In August, the flexible forms of work in the State will be introduced in the Ministry
Within August, the Council of Ministers is expected to decide on the proposed forms of flexible work in the State
Within August, the Council of Ministers is expected to decide in relation to the proposed forms of flexible work in the public sector, Maria Kleanthous, First Officer, Head of the Human Resources Management and Labor Relations Department of the Department of Public Administration and Personnel, told KYPE.
The milestone for the implementation of flexible working forms in the public service, as envisaged by the Recovery and Resilience Plan, is the end of 2024.
Mrs. Cleanthus stated that based on the Plan's commitments, as far as the public sector is concerned, "we are obliged to conduct a study, see what other countries are doing, get to know the flexible forms of employment and see the possibility of applying them to the public service and under what conditions, to ensure the proper functioning of the services".
This study, he said, is the first milestone set by the Recovery and Resilience Plan. The second milestone is the implementation of flexible forms of work, until the end of 2024. "At this stage, a decision by the Council of Ministers on flexible forms of work in the public sector is pending. We believe that in the next few days, before the end of August, the proposal will go to the Cabinet and the relevant decision will be made on which flexible forms we will implement within the time period", noted Ms. Cleanthos.
It is recalled that the Ministry of Labor has already submitted to the Parliamentary Labor Committee a bill on teleworking in the private sector, with MPs requesting that the public service be included in the bill. However, Mrs. Cleanthus told KYPE that there is still a way to go before teleworking can be implemented in the public sector. "We could not say that the bill promoted by the Ministry of Labor also applies to the public service, because there is still a way to go," he noted, adding that after the decision of the Council of Ministers, they must run procedures with a timetable before implementation .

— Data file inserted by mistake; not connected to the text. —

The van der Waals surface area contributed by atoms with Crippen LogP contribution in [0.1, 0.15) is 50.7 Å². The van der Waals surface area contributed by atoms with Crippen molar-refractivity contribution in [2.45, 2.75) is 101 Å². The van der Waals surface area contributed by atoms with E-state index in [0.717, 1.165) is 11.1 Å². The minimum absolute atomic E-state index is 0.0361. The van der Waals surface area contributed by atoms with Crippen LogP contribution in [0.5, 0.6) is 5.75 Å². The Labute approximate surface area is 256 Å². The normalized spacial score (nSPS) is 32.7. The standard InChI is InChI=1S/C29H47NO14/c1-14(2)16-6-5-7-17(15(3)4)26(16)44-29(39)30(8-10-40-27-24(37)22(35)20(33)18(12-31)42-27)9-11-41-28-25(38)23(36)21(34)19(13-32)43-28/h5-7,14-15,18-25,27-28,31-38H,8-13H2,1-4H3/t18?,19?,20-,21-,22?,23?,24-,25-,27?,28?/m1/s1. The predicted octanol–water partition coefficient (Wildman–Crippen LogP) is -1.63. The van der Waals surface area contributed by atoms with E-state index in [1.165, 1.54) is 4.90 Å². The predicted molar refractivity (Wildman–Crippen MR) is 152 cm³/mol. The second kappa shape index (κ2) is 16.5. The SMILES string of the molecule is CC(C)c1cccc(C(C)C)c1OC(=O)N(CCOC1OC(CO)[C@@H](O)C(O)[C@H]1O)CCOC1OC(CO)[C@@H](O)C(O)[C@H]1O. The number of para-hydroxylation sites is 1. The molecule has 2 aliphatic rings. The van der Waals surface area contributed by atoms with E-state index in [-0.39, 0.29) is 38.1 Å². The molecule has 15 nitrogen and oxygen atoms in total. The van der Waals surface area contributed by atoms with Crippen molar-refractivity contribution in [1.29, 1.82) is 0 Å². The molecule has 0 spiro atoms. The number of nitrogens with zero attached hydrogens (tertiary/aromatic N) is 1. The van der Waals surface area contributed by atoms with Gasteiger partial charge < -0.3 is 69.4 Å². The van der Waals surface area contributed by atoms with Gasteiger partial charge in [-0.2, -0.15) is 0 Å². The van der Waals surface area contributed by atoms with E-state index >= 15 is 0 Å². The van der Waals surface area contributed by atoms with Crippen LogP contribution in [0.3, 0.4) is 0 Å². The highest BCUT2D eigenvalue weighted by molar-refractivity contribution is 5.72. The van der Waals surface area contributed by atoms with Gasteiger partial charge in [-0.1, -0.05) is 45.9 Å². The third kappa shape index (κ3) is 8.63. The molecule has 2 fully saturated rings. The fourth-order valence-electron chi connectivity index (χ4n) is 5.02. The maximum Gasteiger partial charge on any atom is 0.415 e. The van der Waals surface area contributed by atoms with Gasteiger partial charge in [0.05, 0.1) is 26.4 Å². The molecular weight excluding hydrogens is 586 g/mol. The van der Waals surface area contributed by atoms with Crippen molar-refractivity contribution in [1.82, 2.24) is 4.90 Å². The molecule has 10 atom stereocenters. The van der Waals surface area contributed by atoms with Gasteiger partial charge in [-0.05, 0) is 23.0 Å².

He noted, however, that the relevant bill of the Ministry of Labor sets general principles and general parameters and "one could say that these should also bind the public, when we decide to implement it. So, in the second year, some modification of that law can be made and the public service can be included or a separate regulation can be made. It's something that will be decided along the way," he said, clarifying that a law is probably not needed for the public service. "Maybe what we will regulate can be regulated by ordinances and directives. These could be put into a framework that could be approved by the Council of Ministers, without the need for a law," he added.
He also mentioned that a relevant EU-level directive is pending, which has not yet been formulated. "Therefore we will see what the outcome of that directive will be to see if we should take into account parameters that will be included" in it, he said.
Asked about what needs to be done for teleworking to be implemented in the public sector, Ms Cleanthus said that there needs to be a greater development in available systems and infrastructure, which is why the time until the end of 2024 is needed. There may be services that have advanced and have systems available that could allow remote work, but there are also services that are still behind, he said, clarifying that "we are also concerned about the element of equal treatment."
Asked what other forms of flexible working were being considered, apart from telecommuting for the public service, Ms Cleanthus said that included flexible working hours, which are currently 7-8.30am and 2.30-4pm. There could be more flexibility, so that the flexible instead of 1,5 hours becomes 2 hours, he said. Also, he added, is the issue of reduced employment with reduced pay, for specific categories of employees. He clarified, however, that at this stage the four-day work week is not promoted.
Productivity control with deliverables
In response to how the productivity of telecommuting employees is expected to be monitored, Ms. Cleanthus stated that “what we see as an effective measure to monitor employee work is assigning specific work to be performed remotely. A person who is granted permission to work two days a week remotely, both the employee and the supervisor should know what work will be performed and the expected results should be there.
It is a given, he added, that there can be no effective control of the card that we know what time the employee arrives and leaves his job. Although there are technological systems that can record when an employee logs on and off the computer, not all jobs require the employee to be in constant contact with a computer, Ms. Cleanthus said. “There is work that can be done away from a computer that cannot be measured otherwise. So the most likely thing is that the control will be done with deliverables", he noted.
He emphasized, however, that any measure should be consistent with the legislative framework for the personal data of citizens and, in this case, of employees.
In general, flexible forms of employment and especially teleworking, since it will involve remote work or work from home, will also lead to decongestion from traffic and reduced operating costs for public services, Ms. Cleanthus noted. .